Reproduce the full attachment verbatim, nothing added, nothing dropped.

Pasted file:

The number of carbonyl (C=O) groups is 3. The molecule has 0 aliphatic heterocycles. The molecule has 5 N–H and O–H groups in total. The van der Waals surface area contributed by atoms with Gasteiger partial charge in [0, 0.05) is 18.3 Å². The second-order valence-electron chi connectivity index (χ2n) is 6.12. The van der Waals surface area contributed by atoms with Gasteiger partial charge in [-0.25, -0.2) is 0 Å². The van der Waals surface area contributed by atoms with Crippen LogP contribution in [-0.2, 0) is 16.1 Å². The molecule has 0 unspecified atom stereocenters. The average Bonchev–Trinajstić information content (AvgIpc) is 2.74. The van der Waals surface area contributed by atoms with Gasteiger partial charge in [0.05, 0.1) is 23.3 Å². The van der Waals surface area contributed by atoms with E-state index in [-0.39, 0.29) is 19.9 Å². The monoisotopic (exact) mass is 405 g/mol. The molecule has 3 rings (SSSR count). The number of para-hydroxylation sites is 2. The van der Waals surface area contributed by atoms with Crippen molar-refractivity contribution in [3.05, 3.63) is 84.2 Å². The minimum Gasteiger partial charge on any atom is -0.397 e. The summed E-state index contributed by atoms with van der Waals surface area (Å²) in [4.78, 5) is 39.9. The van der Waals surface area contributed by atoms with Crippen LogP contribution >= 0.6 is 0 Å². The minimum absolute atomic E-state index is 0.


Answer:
The number of carbonyl (C=O) groups is 3. The molecule has 0 aliphatic heterocycles. The molecule has 5 N–H and O–H groups in total. The van der Waals surface area contributed by atoms with Gasteiger partial charge in [0, 0.05) is 18.3 Å². The second-order valence-electron chi connectivity index (χ2n) is 6.12. The van der Waals surface area contributed by atoms with Gasteiger partial charge in [-0.25, -0.2) is 0 Å². The van der Waals surface area contributed by atoms with Crippen LogP contribution in [-0.2, 0) is 16.1 Å². The molecule has 0 unspecified atom stereocenters. The average Bonchev–Trinajstić information content (AvgIpc) is 2.74. The van der Waals surface area contributed by atoms with Gasteiger partial charge in [0.05, 0.1) is 23.3 Å². The van der Waals surface area contributed by atoms with E-state index in [-0.39, 0.29) is 19.9 Å². The monoisotopic (exact) mass is 405 g/mol. The molecule has 3 rings (SSSR count). The number of para-hydroxylation sites is 2. The van der Waals surface area contributed by atoms with Crippen molar-refractivity contribution in [3.05, 3.63) is 84.2 Å². The minimum Gasteiger partial charge on any atom is -0.397 e. The summed E-state index contributed by atoms with van der Waals surface area (Å²) in [4.78, 5) is 39.9. The van der Waals surface area contributed by atoms with Crippen LogP contribution >= 0.6 is 0 Å². The minimum absolute atomic E-state index is 0.